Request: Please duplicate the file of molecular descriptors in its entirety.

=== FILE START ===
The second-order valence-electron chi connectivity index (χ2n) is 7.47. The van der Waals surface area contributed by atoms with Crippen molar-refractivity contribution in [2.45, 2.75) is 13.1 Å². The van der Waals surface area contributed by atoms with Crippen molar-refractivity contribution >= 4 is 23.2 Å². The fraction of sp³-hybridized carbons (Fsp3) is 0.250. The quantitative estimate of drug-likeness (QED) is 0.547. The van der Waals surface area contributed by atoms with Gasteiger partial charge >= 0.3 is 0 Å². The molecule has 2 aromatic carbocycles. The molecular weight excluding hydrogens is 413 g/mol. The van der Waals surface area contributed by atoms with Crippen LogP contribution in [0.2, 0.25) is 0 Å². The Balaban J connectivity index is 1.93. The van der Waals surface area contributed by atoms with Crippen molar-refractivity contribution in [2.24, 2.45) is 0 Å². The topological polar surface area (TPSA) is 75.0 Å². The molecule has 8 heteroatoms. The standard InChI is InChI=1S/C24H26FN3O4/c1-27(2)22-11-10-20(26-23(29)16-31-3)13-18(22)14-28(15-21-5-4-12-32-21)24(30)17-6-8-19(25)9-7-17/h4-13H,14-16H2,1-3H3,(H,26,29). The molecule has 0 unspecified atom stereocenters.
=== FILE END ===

The second-order valence-electron chi connectivity index (χ2n) is 7.47. The van der Waals surface area contributed by atoms with Crippen molar-refractivity contribution in [2.45, 2.75) is 13.1 Å². The van der Waals surface area contributed by atoms with Crippen molar-refractivity contribution >= 4 is 23.2 Å². The fraction of sp³-hybridized carbons (Fsp3) is 0.250. The quantitative estimate of drug-likeness (QED) is 0.547. The van der Waals surface area contributed by atoms with Gasteiger partial charge >= 0.3 is 0 Å². The molecule has 2 aromatic carbocycles. The molecular weight excluding hydrogens is 413 g/mol. The van der Waals surface area contributed by atoms with Crippen LogP contribution in [0.2, 0.25) is 0 Å². The Balaban J connectivity index is 1.93. The van der Waals surface area contributed by atoms with Crippen molar-refractivity contribution in [2.24, 2.45) is 0 Å². The topological polar surface area (TPSA) is 75.0 Å². The molecule has 8 heteroatoms. The standard InChI is InChI=1S/C24H26FN3O4/c1-27(2)22-11-10-20(26-23(29)16-31-3)13-18(22)14-28(15-21-5-4-12-32-21)24(30)17-6-8-19(25)9-7-17/h4-13H,14-16H2,1-3H3,(H,26,29). The molecule has 0 unspecified atom stereocenters.